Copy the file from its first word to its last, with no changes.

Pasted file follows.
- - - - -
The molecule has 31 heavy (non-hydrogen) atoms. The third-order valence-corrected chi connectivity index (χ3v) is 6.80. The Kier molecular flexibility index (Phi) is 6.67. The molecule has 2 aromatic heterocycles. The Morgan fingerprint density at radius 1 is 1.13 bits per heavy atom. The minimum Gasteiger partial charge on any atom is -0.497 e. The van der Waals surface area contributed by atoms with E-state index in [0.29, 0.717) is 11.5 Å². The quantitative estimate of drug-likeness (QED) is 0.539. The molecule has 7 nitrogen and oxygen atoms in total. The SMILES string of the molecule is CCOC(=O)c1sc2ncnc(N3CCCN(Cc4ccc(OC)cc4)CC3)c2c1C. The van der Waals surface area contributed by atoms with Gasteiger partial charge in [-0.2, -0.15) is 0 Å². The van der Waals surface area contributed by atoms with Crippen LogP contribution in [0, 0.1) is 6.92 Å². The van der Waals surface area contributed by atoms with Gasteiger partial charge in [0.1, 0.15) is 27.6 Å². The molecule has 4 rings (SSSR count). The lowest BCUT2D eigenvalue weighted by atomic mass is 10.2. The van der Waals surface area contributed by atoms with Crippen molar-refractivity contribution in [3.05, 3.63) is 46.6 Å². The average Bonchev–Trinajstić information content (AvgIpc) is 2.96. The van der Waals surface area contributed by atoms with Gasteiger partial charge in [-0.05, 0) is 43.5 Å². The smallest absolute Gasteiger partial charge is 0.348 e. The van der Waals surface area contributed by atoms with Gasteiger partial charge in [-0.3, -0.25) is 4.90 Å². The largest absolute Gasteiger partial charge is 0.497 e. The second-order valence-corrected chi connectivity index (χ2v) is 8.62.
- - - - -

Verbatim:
The molecule has 31 heavy (non-hydrogen) atoms. The third-order valence-corrected chi connectivity index (χ3v) is 6.80. The Kier molecular flexibility index (Phi) is 6.67. The molecule has 2 aromatic heterocycles. The Morgan fingerprint density at radius 1 is 1.13 bits per heavy atom. The minimum Gasteiger partial charge on any atom is -0.497 e. The van der Waals surface area contributed by atoms with E-state index in [0.29, 0.717) is 11.5 Å². The quantitative estimate of drug-likeness (QED) is 0.539. The molecule has 7 nitrogen and oxygen atoms in total. The SMILES string of the molecule is CCOC(=O)c1sc2ncnc(N3CCCN(Cc4ccc(OC)cc4)CC3)c2c1C. The van der Waals surface area contributed by atoms with Gasteiger partial charge in [-0.2, -0.15) is 0 Å². The van der Waals surface area contributed by atoms with Crippen LogP contribution in [0, 0.1) is 6.92 Å². The van der Waals surface area contributed by atoms with Gasteiger partial charge in [0.1, 0.15) is 27.6 Å². The molecule has 4 rings (SSSR count). The lowest BCUT2D eigenvalue weighted by atomic mass is 10.2. The van der Waals surface area contributed by atoms with Crippen molar-refractivity contribution in [3.05, 3.63) is 46.6 Å². The average Bonchev–Trinajstić information content (AvgIpc) is 2.96. The van der Waals surface area contributed by atoms with Gasteiger partial charge in [-0.05, 0) is 43.5 Å². The smallest absolute Gasteiger partial charge is 0.348 e. The van der Waals surface area contributed by atoms with Gasteiger partial charge in [-0.3, -0.25) is 4.90 Å². The largest absolute Gasteiger partial charge is 0.497 e. The second-order valence-corrected chi connectivity index (χ2v) is 8.62.